By Megan Byrom - HSPS Student @ Queens' College, Cambridge
Rising sea levels, mass extinction, flooding, heatwaves and drought: the Anthropocene, to many scientists, has already begun, and the race to resolve, mitigate and ease climate change has too.
But how we begin to resolve such a universal and colossal global problem is contentious. From business tycoons arguing for capitalist innovation and trusting the power of technology to arrive at a conclusion, to international organisations like the UN promoting sustainable development goals and different climate treaties and protocols like the Paris Agreement, these different frameworks work to rush and find some solution to understanding and reversing climate change.
However, is ecofeminism the framework we have been lacking in climate discourse? Ecofeminism is a branch of feminist theory that considers the ways in which the oppression of women and degradation of nature are inextricably linked. Arising in the later 20th century, the theory manifested amongst protest groups globally, rom the Chipko movement in India to waves of anti-militarism in the US. Popularised later by Ynestra King, eco-feminist issues were heightened by rapid globalisation, industrialism and neoliberal projects across the world.
The eco-feminist theory is not conclusive. Earlier essentialist theories discussed the emotional connection between women and nature, arguing that gendered visions of ‘mother earth’, and women as caregivers explain the relationship between the two, as women are aligned with nature and not capitalist male culture. Later ecofeminism refused this essentialist view of gender and nature, moving away from spiritual ideas to focus on the material reality both women and nature face. This material reality, they argued, connected nature and women as exploited resources, abused in a capitalist system. In this women are seen as animals, subjects and reproductive bodies much like nature.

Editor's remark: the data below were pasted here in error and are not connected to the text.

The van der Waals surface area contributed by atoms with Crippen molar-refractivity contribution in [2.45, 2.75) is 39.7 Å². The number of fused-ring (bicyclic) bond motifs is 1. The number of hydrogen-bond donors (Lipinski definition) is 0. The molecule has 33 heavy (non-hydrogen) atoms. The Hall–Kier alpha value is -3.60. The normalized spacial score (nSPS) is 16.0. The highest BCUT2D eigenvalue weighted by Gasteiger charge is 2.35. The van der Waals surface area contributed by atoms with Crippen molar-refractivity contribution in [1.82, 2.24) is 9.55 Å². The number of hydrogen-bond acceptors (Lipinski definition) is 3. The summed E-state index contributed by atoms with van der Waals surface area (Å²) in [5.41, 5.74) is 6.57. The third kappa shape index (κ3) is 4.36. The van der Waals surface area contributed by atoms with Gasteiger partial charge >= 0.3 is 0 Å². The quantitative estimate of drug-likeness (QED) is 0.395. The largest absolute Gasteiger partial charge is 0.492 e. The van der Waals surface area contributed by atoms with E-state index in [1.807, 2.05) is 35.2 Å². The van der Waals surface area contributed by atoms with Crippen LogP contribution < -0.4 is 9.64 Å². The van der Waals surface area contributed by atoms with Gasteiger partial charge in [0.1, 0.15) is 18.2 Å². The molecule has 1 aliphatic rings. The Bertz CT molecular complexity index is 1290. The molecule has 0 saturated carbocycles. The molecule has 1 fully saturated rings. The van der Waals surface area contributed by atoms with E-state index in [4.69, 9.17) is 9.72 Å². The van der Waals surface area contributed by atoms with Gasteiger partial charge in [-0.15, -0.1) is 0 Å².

In the fight against climate change, eco-feminism is necessary. Women are disproportionately impacted by climate change. The majority of climate refugees and displaced people will be women. The roles of women in agriculture and as caregivers mean that flooding, environmental destruction and desertification impact them in unique ways. Systemic violence and inequality against women is evident in these different experiences of climate change.
To combat the Anthropocene, universal action against climate change ignores the ways in which climate change impacts different groups. Eco-feminism as a framework has the ability to look at the intersections of inequality that impact women and how this is worsened through climate change and its impacts on ecologies and economies.
Eco-feminism instead can evaluate the inequalities of both the causes and results of climate change, understanding that capitalist patriarchy creates both environmental degradation and oppression against women. Rising young leaders such as Vanessa Nakate, Luisa Neubauer, Greta Thunberg, Isabelle Axelsson and Loukina Tille are perhaps paving the way to an eco-feminist future - one which cannot ignore that global problems are not equal ones.
Ecofeminism by Vandana Shiva and Maria Mies (1993)
All We Can Save by Naomi Klein (2020)
Ecofeminism as Politics by Ariel Salleh (2017)